And then the floodgates opened. By 1910, barely a decade after Carnes drove the first automobile down the streets of Memphis, this city had more than 24 dealers. Well-known models were now available here — Ford, Packard, Hudson, Buick — along with the smaller manufacturers, such as Lozier, Jackson, White, and others.
Samuel T. Carnes himself also joined the “Automobile Age” as an entrepreneur. By 1910, he was president of the Memphis Automobile Company, a dealership at Fourth and Monroe, offering Packards. Parker was still in business with a dealership on Madison Avenue. Two brothers, Myron and Ripley, established the Merriman Brothers Automobile Company, selling Thomas Flyer automobiles, Rapid trucks, and the new Babcock Electrics, showing that electric cars are really nothing new.
The Merriman Brothers’ property at Third and Washington included offices, shops, and a garage, and the firm also sold tires, polish, soap, oils, grease, and other supplies. They joined a rapidly growing auto-related industry in Memphis. By 1910, city directories listed three automobile accessory dealers, eight garages, 14 repair shops, an automobile parcel-delivery service, and — for those owners of Babcock Electrics — the Oliver Electric Company, which provided “automobile charging.”
When Owen Lilly opened his carriage-making factory in 1870, he surely never dreamed he would someday become one of the leaders of the rapidly expanding automotive industry in Memphis. Lilly, along with five other local businessmen, was a charter member of the Memphis Automobile Dealers Association, established on December 11, 1916 (and known today, a century later, as the Greater Memphis Automobile Dealers Association to reflect the dealers’ steady expansion beyond the city limits and into Arkansas and Mississippi).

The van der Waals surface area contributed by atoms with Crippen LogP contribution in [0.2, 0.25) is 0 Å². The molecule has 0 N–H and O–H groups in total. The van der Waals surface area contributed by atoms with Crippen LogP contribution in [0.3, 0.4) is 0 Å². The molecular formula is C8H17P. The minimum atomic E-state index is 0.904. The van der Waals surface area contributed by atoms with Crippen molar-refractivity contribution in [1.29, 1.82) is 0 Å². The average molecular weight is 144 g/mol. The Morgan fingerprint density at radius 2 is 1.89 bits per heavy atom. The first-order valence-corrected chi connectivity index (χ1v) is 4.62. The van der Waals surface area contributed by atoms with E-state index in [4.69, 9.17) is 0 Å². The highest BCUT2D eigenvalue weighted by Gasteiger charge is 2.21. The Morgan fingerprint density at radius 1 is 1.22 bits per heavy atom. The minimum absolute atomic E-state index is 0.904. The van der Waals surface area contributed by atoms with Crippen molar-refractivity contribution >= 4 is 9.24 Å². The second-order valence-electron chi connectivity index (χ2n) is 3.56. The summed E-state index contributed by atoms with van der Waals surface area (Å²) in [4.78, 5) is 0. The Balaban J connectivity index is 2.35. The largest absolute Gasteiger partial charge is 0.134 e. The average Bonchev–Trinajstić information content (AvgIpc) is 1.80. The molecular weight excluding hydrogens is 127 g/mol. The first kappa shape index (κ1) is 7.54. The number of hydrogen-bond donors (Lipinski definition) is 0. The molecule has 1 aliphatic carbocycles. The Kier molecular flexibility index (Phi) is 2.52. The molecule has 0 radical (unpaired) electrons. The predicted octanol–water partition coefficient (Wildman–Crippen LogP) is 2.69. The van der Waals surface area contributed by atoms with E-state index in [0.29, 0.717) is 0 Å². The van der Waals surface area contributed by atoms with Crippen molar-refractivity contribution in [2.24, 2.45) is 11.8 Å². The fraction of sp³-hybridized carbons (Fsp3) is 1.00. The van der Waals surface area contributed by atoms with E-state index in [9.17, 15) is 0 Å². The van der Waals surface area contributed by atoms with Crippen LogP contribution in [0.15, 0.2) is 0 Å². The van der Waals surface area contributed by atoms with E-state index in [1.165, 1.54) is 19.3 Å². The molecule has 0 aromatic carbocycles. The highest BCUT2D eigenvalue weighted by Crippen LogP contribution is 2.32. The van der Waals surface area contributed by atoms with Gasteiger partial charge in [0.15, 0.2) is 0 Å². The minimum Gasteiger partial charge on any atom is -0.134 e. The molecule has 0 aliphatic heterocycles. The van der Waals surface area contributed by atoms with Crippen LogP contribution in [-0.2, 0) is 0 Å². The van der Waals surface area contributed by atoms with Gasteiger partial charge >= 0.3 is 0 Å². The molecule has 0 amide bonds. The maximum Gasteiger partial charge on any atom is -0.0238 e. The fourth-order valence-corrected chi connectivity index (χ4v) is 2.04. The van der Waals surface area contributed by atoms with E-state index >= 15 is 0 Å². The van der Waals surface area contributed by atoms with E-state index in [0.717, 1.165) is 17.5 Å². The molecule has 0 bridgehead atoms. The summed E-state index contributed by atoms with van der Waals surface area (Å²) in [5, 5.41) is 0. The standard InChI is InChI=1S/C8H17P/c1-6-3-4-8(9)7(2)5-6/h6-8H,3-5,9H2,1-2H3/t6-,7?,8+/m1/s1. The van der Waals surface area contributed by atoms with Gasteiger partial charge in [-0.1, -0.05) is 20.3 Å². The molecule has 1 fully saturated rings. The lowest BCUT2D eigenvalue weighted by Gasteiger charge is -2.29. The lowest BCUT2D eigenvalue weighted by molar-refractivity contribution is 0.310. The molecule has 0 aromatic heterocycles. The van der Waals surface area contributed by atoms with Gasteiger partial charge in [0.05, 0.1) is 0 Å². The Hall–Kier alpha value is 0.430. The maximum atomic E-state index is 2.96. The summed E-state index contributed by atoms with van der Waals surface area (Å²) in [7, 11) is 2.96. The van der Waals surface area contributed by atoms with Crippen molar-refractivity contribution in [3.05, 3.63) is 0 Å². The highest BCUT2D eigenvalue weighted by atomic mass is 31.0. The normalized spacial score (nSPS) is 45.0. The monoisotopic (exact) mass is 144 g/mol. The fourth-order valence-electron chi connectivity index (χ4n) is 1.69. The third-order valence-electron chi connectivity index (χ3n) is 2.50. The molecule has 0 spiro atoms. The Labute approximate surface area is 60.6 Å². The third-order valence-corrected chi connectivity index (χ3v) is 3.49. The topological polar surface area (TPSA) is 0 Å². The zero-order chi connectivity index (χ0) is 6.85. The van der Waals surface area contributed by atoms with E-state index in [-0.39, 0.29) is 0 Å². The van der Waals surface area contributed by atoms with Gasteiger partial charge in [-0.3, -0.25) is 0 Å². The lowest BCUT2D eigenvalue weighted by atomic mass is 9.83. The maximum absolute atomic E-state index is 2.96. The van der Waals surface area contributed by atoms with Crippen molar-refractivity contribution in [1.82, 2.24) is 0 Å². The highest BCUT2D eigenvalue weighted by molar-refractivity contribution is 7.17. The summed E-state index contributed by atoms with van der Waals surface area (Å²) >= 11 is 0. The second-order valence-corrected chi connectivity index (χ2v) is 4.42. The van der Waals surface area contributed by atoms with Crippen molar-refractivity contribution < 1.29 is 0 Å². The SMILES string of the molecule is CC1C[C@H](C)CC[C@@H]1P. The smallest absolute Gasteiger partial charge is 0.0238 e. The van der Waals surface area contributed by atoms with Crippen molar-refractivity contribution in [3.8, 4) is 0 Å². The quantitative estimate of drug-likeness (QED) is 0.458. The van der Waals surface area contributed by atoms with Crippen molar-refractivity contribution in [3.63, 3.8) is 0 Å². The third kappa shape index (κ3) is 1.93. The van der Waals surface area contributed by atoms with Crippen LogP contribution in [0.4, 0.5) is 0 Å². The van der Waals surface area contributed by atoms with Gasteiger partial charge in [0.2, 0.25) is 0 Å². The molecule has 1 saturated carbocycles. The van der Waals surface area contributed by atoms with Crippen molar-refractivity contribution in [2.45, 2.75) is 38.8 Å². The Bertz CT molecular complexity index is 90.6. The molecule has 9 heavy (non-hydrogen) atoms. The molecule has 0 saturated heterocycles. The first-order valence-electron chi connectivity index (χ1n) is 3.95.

By 1920, the “Automobile” category that once occupied a couple of lines in the Memphis city directory now spilled over onto 20 pages or more. The listings included dozens of automobile dealers, most of them at this time clustered along Madison and Monroe, with Union — formerly a residential avenue — slowly evolving into “Auto Row.” Most of the “big names” were now established here: Buick, Ford (“The Universal Car”), Nash, Stanley Steamer, Studebaker, Chevrolet, and Cadillac (“Cars of Quality”).
The very first car owners had no service stations or mechanics if they ran into trouble with their vehicles. Within a few years, full-scale repair shops helped to encourage car purchases.
The Southern Motor Company opened in 1909 and within a few years moved into a handsome brick building at 627-631 Monroe. The first owner was Stephen H. Butler, but in 1927 he sold the concern to Robert R. Price, who had relocated to Memphis with his wife, Olive, from Jacksonville, Florida. The Prices raised two daughters who gained fame in later years for their artistic skills: Billy Price Carroll became a talented painter, specializing in portraits and landscapes, and older sister Nadia Price Strid was an acclaimed photographer, with her own studio in Cooper-Young.
The family’s involvement with a dealership in Memphis came in a roundabout way. Robert R. Price had owned a successful Hupmobile car dealership in Florida, but a family tragedy — the death of their first daughter — convinced them to move away from Jacksonville. Years earlier, Price had become friends with Eddie Rickenbacker, the famed World War I flying ace, who introduced Price to an executive with a newly established company called General Motors. Impressed with his sales efforts in Florida, the GM executive offered Price the chance to operate a Cadillac and LaSalle dealership in Memphis.
Price accepted the offer, and in 1920, company letterhead shows he was part of the management team at Southern Motors, which included Stephen H. Butler, Stephen H. Butler Jr., and H.C. Williams. On September 6, 1923, Price purchased the dealership from Butler. Members of the Price family still have the original letter of agreement for that transaction, which reveals that Price paid exactly $100,000 to the Cadillac Motor Company of Detroit to buy the dealership. It’s interesting that the money wasn’t paid directly to the previous owner of the dealership, but to the manufacturer.